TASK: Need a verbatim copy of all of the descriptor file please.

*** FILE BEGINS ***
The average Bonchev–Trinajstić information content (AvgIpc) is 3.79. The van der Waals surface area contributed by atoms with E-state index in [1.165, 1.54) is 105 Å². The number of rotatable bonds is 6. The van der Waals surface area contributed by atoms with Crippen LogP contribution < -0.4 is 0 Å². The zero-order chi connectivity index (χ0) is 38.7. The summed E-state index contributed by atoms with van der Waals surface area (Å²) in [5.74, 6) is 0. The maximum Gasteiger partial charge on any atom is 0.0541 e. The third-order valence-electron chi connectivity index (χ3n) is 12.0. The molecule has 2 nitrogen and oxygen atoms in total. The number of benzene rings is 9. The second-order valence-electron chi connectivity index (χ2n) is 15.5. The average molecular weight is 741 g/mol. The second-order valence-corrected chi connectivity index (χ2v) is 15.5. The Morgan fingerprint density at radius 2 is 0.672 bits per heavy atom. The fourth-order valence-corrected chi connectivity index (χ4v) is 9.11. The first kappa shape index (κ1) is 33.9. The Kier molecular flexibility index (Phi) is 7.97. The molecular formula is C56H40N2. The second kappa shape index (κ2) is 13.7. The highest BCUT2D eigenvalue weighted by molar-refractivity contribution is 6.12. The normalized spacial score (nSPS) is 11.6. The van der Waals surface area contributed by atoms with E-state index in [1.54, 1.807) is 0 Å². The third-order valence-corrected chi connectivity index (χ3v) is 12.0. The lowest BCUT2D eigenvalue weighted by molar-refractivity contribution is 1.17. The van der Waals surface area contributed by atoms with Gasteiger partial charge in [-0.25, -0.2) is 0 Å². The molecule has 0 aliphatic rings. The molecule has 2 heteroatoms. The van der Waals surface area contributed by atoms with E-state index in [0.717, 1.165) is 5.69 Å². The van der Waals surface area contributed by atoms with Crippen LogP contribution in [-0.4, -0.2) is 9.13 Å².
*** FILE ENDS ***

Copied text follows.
The average Bonchev–Trinajstić information content (AvgIpc) is 3.79. The van der Waals surface area contributed by atoms with E-state index in [1.165, 1.54) is 105 Å². The number of rotatable bonds is 6. The van der Waals surface area contributed by atoms with Crippen LogP contribution < -0.4 is 0 Å². The zero-order chi connectivity index (χ0) is 38.7. The summed E-state index contributed by atoms with van der Waals surface area (Å²) in [5.74, 6) is 0. The maximum Gasteiger partial charge on any atom is 0.0541 e. The third-order valence-electron chi connectivity index (χ3n) is 12.0. The molecule has 2 nitrogen and oxygen atoms in total. The number of benzene rings is 9. The second-order valence-electron chi connectivity index (χ2n) is 15.5. The average molecular weight is 741 g/mol. The second-order valence-corrected chi connectivity index (χ2v) is 15.5. The Morgan fingerprint density at radius 2 is 0.672 bits per heavy atom. The fourth-order valence-corrected chi connectivity index (χ4v) is 9.11. The first kappa shape index (κ1) is 33.9. The Kier molecular flexibility index (Phi) is 7.97. The molecular formula is C56H40N2. The second kappa shape index (κ2) is 13.7. The highest BCUT2D eigenvalue weighted by molar-refractivity contribution is 6.12. The normalized spacial score (nSPS) is 11.6. The van der Waals surface area contributed by atoms with E-state index in [1.54, 1.807) is 0 Å². The third-order valence-corrected chi connectivity index (χ3v) is 12.0. The lowest BCUT2D eigenvalue weighted by molar-refractivity contribution is 1.17. The van der Waals surface area contributed by atoms with Gasteiger partial charge in [-0.25, -0.2) is 0 Å². The molecule has 0 aliphatic rings. The molecule has 2 heteroatoms. The van der Waals surface area contributed by atoms with E-state index in [0.717, 1.165) is 5.69 Å². The van der Waals surface area contributed by atoms with Crippen LogP contribution in [-0.4, -0.2) is 9.13 Å².